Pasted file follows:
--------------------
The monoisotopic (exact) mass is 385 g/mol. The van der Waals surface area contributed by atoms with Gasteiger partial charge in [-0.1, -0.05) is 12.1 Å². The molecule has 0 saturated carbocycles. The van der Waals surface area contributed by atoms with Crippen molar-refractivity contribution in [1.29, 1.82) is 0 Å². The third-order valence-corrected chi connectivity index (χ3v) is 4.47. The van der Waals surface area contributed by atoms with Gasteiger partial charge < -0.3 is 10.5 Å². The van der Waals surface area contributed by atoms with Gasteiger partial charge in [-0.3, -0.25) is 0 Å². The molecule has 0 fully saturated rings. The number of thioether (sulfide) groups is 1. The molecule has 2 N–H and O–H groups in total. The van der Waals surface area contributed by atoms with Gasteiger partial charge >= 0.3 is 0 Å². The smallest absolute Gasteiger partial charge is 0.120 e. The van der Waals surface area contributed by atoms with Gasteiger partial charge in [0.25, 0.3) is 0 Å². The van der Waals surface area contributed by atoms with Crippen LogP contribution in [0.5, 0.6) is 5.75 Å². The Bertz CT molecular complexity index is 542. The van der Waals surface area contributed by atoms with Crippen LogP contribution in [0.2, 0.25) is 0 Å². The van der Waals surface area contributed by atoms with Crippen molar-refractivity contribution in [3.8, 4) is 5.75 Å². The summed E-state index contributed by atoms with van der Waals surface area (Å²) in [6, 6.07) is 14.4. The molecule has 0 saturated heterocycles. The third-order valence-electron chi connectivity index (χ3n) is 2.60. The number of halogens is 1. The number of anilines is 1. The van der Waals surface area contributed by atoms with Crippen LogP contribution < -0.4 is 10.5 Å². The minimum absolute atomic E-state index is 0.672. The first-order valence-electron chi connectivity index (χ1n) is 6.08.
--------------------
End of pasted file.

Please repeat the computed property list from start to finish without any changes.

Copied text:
The monoisotopic (exact) mass is 385 g/mol. The van der Waals surface area contributed by atoms with Gasteiger partial charge in [-0.1, -0.05) is 12.1 Å². The molecule has 0 saturated carbocycles. The van der Waals surface area contributed by atoms with Crippen molar-refractivity contribution in [1.29, 1.82) is 0 Å². The third-order valence-corrected chi connectivity index (χ3v) is 4.47. The van der Waals surface area contributed by atoms with Gasteiger partial charge < -0.3 is 10.5 Å². The van der Waals surface area contributed by atoms with Gasteiger partial charge in [-0.3, -0.25) is 0 Å². The molecule has 0 fully saturated rings. The number of thioether (sulfide) groups is 1. The molecule has 2 N–H and O–H groups in total. The van der Waals surface area contributed by atoms with Gasteiger partial charge >= 0.3 is 0 Å². The smallest absolute Gasteiger partial charge is 0.120 e. The van der Waals surface area contributed by atoms with Gasteiger partial charge in [0.25, 0.3) is 0 Å². The van der Waals surface area contributed by atoms with Crippen LogP contribution in [0.5, 0.6) is 5.75 Å². The Bertz CT molecular complexity index is 542. The van der Waals surface area contributed by atoms with Crippen LogP contribution in [0.2, 0.25) is 0 Å². The van der Waals surface area contributed by atoms with Crippen molar-refractivity contribution in [3.8, 4) is 5.75 Å². The summed E-state index contributed by atoms with van der Waals surface area (Å²) in [6, 6.07) is 14.4. The molecule has 0 saturated heterocycles. The third-order valence-electron chi connectivity index (χ3n) is 2.60. The number of halogens is 1. The number of anilines is 1. The van der Waals surface area contributed by atoms with Crippen LogP contribution < -0.4 is 10.5 Å². The minimum absolute atomic E-state index is 0.672. The first-order valence-electron chi connectivity index (χ1n) is 6.08.